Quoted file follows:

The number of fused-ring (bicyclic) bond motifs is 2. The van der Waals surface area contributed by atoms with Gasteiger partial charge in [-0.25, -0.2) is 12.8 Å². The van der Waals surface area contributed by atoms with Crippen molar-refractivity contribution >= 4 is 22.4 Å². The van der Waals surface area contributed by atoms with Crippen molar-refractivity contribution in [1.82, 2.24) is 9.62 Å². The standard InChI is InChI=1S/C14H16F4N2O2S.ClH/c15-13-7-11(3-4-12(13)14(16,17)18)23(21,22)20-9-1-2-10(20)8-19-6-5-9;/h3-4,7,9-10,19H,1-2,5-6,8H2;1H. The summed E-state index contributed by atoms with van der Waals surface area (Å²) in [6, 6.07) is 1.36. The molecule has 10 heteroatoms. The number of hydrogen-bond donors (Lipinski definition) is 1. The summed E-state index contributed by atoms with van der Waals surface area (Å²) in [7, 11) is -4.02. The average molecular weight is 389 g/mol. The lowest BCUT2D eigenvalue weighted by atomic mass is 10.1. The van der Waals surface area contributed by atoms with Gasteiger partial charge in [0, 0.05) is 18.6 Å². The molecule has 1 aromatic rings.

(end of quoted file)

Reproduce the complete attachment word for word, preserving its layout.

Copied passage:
The number of fused-ring (bicyclic) bond motifs is 2. The van der Waals surface area contributed by atoms with Gasteiger partial charge in [-0.25, -0.2) is 12.8 Å². The van der Waals surface area contributed by atoms with Crippen molar-refractivity contribution >= 4 is 22.4 Å². The van der Waals surface area contributed by atoms with Crippen molar-refractivity contribution in [1.82, 2.24) is 9.62 Å². The standard InChI is InChI=1S/C14H16F4N2O2S.ClH/c15-13-7-11(3-4-12(13)14(16,17)18)23(21,22)20-9-1-2-10(20)8-19-6-5-9;/h3-4,7,9-10,19H,1-2,5-6,8H2;1H. The summed E-state index contributed by atoms with van der Waals surface area (Å²) in [6, 6.07) is 1.36. The molecule has 10 heteroatoms. The number of hydrogen-bond donors (Lipinski definition) is 1. The summed E-state index contributed by atoms with van der Waals surface area (Å²) in [7, 11) is -4.02. The average molecular weight is 389 g/mol. The lowest BCUT2D eigenvalue weighted by atomic mass is 10.1. The van der Waals surface area contributed by atoms with Gasteiger partial charge in [0, 0.05) is 18.6 Å². The molecule has 1 aromatic rings.